“That’s why research means everything to our nation’s 1.3 million stroke survivors and their families, because of the life-changing impact it could have on their future.
“Our pioneering research has been at the centre of major breakthroughs that have saved lives and sparked innovation in stroke care and treatment.
“From laying the foundations for the Act FAST campaign, one of the most successful public health awareness campaigns in England, to funding early research into the emergency stroke treatment thrombectomy, many patients have been spared the most devastating effects of stroke as a result of our research.
“Despite stroke still being the fourth biggest killer in the UK, research has helped to more than halve the rate of deaths from stroke over the last three decades. It’s absolutely crucial that we continue this progress, but we can’t do this without vital funding.”
Online intervention ‘can improve stroke survivors’ quality of life’
Accessible, interactive and tailored support can deliver significant health benefits, a new study reveals
Online support for adult stroke survivors that provides accessible, interactive and tailored interventions is associated with better health-related quality of life, new research has revealed.
Stroke can lead to serious physical and cognitive disability, with lifestyle and health behaviours including smoking and drinking, physical activity, diet and depression all being important in survivors’ quality of life.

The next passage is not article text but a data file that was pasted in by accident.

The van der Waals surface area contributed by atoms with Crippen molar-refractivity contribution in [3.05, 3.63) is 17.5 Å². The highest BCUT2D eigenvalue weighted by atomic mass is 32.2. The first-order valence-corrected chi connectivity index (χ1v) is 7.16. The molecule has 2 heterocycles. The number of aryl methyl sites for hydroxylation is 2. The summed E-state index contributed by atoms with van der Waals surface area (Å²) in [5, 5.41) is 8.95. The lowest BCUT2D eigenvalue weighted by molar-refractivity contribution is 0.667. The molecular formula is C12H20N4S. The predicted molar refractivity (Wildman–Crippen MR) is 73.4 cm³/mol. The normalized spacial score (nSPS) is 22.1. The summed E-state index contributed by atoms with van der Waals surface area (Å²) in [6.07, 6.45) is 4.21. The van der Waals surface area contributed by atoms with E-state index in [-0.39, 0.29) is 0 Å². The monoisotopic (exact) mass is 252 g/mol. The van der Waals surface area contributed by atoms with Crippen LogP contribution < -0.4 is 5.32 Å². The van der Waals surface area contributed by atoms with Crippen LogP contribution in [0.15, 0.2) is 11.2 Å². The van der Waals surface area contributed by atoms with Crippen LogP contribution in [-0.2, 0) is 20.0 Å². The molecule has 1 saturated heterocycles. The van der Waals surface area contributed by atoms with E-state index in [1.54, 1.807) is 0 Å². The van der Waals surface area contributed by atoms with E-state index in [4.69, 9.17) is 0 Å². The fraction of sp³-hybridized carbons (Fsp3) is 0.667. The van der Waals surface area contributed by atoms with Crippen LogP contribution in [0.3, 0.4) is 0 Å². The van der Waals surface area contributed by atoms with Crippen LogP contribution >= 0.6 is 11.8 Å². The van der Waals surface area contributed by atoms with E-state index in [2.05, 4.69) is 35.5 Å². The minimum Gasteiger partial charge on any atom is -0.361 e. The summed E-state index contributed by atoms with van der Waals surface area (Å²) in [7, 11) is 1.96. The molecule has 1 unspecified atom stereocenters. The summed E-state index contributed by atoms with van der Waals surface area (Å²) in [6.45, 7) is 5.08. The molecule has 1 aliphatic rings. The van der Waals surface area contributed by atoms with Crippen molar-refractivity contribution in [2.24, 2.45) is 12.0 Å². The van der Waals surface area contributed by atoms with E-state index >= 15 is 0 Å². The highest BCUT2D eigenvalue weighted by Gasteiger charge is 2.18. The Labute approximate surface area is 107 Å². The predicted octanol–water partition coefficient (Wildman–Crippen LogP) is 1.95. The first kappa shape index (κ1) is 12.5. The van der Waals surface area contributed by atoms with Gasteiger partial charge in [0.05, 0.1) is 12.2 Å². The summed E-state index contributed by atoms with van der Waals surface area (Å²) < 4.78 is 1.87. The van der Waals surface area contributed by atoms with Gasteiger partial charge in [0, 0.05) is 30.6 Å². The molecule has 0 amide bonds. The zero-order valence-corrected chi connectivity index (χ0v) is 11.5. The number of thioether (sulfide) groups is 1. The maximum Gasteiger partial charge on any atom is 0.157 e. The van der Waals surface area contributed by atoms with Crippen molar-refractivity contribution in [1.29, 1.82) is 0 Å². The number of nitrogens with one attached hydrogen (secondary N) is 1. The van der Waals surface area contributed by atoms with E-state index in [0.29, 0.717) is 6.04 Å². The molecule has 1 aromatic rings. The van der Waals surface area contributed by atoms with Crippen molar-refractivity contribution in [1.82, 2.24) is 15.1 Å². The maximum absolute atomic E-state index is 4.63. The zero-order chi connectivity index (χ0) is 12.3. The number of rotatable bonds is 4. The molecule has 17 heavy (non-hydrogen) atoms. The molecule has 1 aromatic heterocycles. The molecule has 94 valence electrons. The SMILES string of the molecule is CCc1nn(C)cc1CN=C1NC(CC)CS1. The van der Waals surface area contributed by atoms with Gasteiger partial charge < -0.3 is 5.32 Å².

Now, a new study has revealed that online programmes which support stroke survivors with such factors can deliver great benefits.
It builds further on existing research into other forms of remote rehab to show how impactful online and virtual support can be.
“Online platforms are a viable and impactful model to address the health information needs and behaviour change challenges of stroke survivors,” says Dr Ashleigh Guillaumier, from the University of Newcastle.
Led by Dr Guillaumier, and senior author Professor Billie Bonevski from Flinders University, the study undertook a randomised control trial to evaluate the online program Prevent 2nd Stroke” (P2S), which encourages users to set goals and monitor progress across various health risk areas.
399 adult stroke survivors with an average age of 66 were asked to complete a telephone survey, following which they were randomly assigned to receive either a list of generic health information websites or 12 weeks of access to the P2S online program.
The group with P2S access also received additional text messages encouraging use of the program.
Nearly all participants then completed a six month follow-up survey, with the researchers finding those who received P2S access had a higher health-related quality of life (HRQOL) score than those who received the generic health information.
Compared to those in the control group, significantly higher proportions of people in the group who received access to P2S also reported having no problems with personal care and an ability to participate in their usual daily activities.
The authors say that while most of the participants were generally “well” stroke survivors, with little to no disability, limiting the scope of the study, it still points to the benefits of the online program.
“This paper is the culmination of eight years of research, starting with a small grant from the National Stroke Foundation that funded the development of the online program which was co-developed with consumers and key stakeholders,” added Professor Bonevski.
“The next step for Prevent Second Stroke is to scale up its implementation to ensure it reaches and benefits the highest number of people who have experienced a stroke, including those with greater stroke-related disability.”